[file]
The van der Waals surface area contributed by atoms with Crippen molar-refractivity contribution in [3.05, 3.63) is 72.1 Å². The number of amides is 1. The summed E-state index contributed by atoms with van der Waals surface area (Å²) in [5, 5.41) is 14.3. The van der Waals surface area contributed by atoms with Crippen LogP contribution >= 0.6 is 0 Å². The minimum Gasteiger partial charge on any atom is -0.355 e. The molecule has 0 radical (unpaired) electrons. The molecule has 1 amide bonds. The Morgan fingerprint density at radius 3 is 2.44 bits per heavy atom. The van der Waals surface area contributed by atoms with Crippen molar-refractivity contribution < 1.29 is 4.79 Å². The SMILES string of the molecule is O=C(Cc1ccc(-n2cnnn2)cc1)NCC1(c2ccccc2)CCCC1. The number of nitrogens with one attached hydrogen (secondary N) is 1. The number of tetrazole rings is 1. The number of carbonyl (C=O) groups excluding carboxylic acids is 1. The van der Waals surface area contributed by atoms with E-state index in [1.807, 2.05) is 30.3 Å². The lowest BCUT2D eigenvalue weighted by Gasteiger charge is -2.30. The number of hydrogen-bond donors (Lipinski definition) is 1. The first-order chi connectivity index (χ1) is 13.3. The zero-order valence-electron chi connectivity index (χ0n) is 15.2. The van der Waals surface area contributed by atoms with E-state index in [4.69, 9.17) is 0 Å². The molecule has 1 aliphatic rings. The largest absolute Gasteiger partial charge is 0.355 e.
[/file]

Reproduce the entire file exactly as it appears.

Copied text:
The van der Waals surface area contributed by atoms with Crippen molar-refractivity contribution in [3.05, 3.63) is 72.1 Å². The number of amides is 1. The summed E-state index contributed by atoms with van der Waals surface area (Å²) in [5, 5.41) is 14.3. The van der Waals surface area contributed by atoms with Crippen LogP contribution >= 0.6 is 0 Å². The minimum Gasteiger partial charge on any atom is -0.355 e. The molecule has 0 radical (unpaired) electrons. The molecule has 1 amide bonds. The Morgan fingerprint density at radius 3 is 2.44 bits per heavy atom. The van der Waals surface area contributed by atoms with Crippen molar-refractivity contribution < 1.29 is 4.79 Å². The SMILES string of the molecule is O=C(Cc1ccc(-n2cnnn2)cc1)NCC1(c2ccccc2)CCCC1. The number of nitrogens with one attached hydrogen (secondary N) is 1. The number of tetrazole rings is 1. The number of carbonyl (C=O) groups excluding carboxylic acids is 1. The van der Waals surface area contributed by atoms with E-state index in [1.807, 2.05) is 30.3 Å². The lowest BCUT2D eigenvalue weighted by Gasteiger charge is -2.30. The number of hydrogen-bond donors (Lipinski definition) is 1. The first-order chi connectivity index (χ1) is 13.3. The zero-order valence-electron chi connectivity index (χ0n) is 15.2. The van der Waals surface area contributed by atoms with E-state index in [4.69, 9.17) is 0 Å². The molecule has 1 aliphatic rings. The largest absolute Gasteiger partial charge is 0.355 e.